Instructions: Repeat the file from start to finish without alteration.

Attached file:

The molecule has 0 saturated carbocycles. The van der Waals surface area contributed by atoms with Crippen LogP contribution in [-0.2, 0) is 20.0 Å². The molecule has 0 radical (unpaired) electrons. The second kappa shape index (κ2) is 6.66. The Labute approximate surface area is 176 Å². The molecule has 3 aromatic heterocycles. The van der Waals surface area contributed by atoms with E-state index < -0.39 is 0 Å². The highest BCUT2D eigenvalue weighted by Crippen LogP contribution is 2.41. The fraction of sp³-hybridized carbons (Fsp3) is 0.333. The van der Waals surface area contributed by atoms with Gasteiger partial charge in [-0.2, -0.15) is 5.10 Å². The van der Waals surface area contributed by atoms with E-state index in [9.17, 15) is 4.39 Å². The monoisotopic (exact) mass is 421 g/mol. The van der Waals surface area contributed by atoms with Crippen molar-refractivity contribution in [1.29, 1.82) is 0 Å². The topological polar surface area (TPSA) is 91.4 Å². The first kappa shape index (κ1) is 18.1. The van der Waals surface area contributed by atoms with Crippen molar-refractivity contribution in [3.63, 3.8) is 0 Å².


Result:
The molecule has 0 saturated carbocycles. The van der Waals surface area contributed by atoms with Crippen LogP contribution in [-0.2, 0) is 20.0 Å². The molecule has 0 radical (unpaired) electrons. The second kappa shape index (κ2) is 6.66. The Labute approximate surface area is 176 Å². The molecule has 3 aromatic heterocycles. The van der Waals surface area contributed by atoms with E-state index < -0.39 is 0 Å². The highest BCUT2D eigenvalue weighted by Crippen LogP contribution is 2.41. The fraction of sp³-hybridized carbons (Fsp3) is 0.333. The van der Waals surface area contributed by atoms with Gasteiger partial charge in [-0.2, -0.15) is 5.10 Å². The van der Waals surface area contributed by atoms with E-state index in [9.17, 15) is 4.39 Å². The monoisotopic (exact) mass is 421 g/mol. The van der Waals surface area contributed by atoms with Crippen molar-refractivity contribution in [1.29, 1.82) is 0 Å². The topological polar surface area (TPSA) is 91.4 Å². The first kappa shape index (κ1) is 18.1. The van der Waals surface area contributed by atoms with Crippen molar-refractivity contribution in [3.63, 3.8) is 0 Å².